We are conducting preliminary examinations into the reasons for the insolvency of a company to which we were recently appointed liquidators. The explanation from the director – bad or uncollectable debts – partially coincides with our findings. But a bigger problem appeared.
The company was a specialist mechanical engineer and only had a small range of clients, but sufficient work from those clients to keep the staff busy and to make reasonable profit from its efforts. At the time that we were appointed, the major customer owed the company the equivalent of 30% of its yearly turnover.
I say the director’s explanation partially coincides with our finding because the debt to this customer was not bad or uncollectable, it just was not collected. We simply demanded that it was paid and are now collecting it. By the time that we were appointed, the debt had grown so large that the debtor could not pay it all at once and we have entered into a repayment arrangement.
Back in 2009 we wrote about debt collection policies as part of a series called “Four Lesson”. This lesson relates exactly to the position in the current case. If the debt had been paid regularly, or even if a repayment agreement had been entered into earlier and the company better controlled the amount of future work for this customer, the company’s financial position may have been very different.
Many directors have a number of what they believe are very good reasons for not chasing debtors: not wanting to upset their good clients, not wanting to appear to be desperate for money, not being the kind of person that likes asking for money, etc. In this case there was no good reason. The director did not have any reason not to demand payment and take some proactive steps to arrange or force payment, he just did not do it.
We ended the 2009 article with the statement “Businesses need to collect their money”. That statement has applied for many hundreds of years and will keep applying for hundreds more.
I have reproduced the 2009 below. Go to the Insolvency Articles area on our website to read about the other lessons.
Four Lessons – One: Collect Your Money
Cash flow is the life blood of any business. Small businesses in particular are usually not well capitalised and rely on a steady flow of money coming into the business to meet the basic commitments. Cash flow rarely just happens by itself, and without the money coming in, money cannot continue to go out. So the first lesson is ‘collect your money’.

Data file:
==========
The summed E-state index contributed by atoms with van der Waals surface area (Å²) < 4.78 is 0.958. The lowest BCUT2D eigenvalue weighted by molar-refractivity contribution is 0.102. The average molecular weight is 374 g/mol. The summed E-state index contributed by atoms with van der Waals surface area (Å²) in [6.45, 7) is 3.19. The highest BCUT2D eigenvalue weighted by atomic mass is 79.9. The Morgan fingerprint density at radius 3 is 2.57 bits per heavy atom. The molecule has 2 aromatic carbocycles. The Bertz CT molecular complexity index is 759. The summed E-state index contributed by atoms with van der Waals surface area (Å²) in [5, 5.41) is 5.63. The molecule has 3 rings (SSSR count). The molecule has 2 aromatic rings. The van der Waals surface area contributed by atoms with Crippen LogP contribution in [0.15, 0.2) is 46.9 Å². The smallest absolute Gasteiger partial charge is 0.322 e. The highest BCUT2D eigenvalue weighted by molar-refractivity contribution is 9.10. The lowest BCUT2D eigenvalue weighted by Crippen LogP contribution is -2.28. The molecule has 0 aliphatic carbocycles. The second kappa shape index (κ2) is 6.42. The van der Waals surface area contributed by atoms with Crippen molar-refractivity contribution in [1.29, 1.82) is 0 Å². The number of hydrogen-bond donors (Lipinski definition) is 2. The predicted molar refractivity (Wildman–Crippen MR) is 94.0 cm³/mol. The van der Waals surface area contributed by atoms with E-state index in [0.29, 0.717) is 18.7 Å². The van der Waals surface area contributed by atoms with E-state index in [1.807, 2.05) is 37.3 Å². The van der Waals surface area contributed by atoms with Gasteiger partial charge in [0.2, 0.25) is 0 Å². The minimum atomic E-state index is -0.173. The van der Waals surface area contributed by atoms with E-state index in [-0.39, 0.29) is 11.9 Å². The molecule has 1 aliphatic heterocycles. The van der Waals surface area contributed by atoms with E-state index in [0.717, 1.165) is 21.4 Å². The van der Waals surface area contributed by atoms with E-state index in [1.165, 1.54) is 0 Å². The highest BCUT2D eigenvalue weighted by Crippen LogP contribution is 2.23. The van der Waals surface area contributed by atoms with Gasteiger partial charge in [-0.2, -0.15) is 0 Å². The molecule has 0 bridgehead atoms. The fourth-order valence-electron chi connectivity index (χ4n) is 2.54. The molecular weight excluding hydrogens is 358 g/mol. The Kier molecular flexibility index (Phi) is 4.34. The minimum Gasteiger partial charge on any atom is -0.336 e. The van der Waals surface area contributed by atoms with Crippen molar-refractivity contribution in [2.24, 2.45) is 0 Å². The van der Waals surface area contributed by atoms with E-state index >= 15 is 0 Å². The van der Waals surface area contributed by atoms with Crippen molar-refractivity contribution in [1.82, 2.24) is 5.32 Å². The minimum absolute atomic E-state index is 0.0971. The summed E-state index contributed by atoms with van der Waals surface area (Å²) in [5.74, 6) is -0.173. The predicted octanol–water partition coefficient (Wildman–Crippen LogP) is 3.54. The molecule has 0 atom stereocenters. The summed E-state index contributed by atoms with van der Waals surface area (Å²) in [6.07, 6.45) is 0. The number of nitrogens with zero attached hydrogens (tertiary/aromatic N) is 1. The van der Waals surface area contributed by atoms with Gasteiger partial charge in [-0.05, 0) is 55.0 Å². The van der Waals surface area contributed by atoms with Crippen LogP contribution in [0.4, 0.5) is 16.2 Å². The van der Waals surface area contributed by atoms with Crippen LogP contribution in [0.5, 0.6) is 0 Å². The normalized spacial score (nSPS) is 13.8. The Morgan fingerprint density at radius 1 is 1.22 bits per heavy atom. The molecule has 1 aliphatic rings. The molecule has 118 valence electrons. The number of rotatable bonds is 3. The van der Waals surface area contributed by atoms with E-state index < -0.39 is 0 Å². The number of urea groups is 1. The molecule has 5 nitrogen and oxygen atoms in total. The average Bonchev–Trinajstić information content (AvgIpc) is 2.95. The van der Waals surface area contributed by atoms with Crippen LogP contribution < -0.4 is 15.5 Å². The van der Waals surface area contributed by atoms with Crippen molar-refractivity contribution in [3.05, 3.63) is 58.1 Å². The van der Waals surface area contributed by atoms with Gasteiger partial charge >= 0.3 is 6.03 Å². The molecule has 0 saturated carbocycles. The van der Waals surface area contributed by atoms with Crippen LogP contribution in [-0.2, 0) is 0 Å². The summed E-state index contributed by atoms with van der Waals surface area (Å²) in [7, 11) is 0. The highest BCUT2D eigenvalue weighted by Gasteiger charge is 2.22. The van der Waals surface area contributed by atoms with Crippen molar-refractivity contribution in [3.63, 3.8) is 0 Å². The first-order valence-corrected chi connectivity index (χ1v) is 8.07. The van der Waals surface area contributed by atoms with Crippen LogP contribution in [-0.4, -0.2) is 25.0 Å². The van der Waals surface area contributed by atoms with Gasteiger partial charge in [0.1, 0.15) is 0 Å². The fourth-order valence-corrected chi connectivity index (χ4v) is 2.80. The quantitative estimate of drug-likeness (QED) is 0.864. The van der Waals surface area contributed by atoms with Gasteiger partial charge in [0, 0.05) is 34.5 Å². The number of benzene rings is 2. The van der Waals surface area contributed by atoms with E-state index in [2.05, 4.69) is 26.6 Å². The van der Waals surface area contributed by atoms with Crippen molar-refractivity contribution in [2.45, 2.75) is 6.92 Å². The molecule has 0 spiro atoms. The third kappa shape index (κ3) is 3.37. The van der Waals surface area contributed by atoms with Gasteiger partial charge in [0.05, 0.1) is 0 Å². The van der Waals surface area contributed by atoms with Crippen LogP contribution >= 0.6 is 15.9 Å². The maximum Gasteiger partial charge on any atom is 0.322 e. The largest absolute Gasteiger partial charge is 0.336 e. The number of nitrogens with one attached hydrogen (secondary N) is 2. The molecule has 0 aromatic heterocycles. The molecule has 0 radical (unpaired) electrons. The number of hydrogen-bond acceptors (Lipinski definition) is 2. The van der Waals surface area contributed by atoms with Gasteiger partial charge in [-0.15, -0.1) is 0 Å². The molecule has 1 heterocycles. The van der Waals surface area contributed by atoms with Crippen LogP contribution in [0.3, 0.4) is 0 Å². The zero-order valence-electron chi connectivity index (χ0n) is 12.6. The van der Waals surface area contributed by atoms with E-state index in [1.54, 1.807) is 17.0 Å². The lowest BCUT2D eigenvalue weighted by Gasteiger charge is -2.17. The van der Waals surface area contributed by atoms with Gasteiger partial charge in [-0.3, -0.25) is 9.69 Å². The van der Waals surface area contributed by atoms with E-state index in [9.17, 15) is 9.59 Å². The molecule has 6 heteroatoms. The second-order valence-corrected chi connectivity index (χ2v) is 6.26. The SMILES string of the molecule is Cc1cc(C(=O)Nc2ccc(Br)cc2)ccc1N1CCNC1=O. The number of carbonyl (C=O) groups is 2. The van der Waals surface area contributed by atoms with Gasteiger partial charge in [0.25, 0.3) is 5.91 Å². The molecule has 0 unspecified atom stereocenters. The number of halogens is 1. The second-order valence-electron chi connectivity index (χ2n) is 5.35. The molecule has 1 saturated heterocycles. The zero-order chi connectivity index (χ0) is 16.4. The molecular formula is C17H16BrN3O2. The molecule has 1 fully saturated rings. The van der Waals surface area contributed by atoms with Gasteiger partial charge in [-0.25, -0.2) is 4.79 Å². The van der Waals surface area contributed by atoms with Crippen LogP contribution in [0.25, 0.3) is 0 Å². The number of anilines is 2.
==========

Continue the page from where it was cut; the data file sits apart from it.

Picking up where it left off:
RBP Pty Ltd was a small family plumbing business. It handled small domestic plumbing jobs (fixing leaking taps etc.), fitting out domestic construction projects, and doing some larger commercial work. But the company became insolvent and we were appointed. The company had no money in the bank and a lot of unpaid creditors. But it had sufficient work to keep several qualified plumbers busy all of the time – in fact they were looking for more staff to handle the increasing work load. The director believed that he quoted reasonably well and was certain that the work was profitable. But there was no money and lots of bills.
As we examined the figures to determine whether we could continue to trade, we questioned the turnover (sales) figures as they seemed low. The response from the office staff was that the computer system did not show the completed jobs as sales until they had been invoiced to clients – and that had not been done for a while. How long? It had been a ‘few’ months since any invoices were prepared or issued to clients. How long is a ‘few’ months? Somewhere around ‘quite a few’.
It turned out that they were so busy getting work in, organising the work to be done and actually doing work, they never quite got around to billing the clients. Our first task was to get the office staff to prepare and issue invoices for all completed jobs going back over the ‘quite a few’ months – and there were lots of them. Unfortunately, given the time period between doing the work and trying to invoice it, some of the paperwork was lost and some jobs simply could not be invoiced.
We then had to collect the money. We looked at the debtor’s ledger and noticed that it contained a number of older amounts owing that had not been collected. The director advised that there were no disputes, he had dealt with these clients for years and that the amount was collectable. Why hadn’t they been collected? These customers usually did not pay until the director had called them personally and asked for payment. But the director was busy working and did not want to call in case he upset the client by asking for money and lost their work. Obviously that had to change.
It turned out that the company could not be saved, but during the course of the appointment we managed to collect over $260,000 from debtors and pay a substantial dividend. Any small business losing that amount of money from cash flow will suffer greatly. The fact is that it could have been avoided simply by invoicing clients regularly and having a debt collection policy.
Businesses need to collect their money.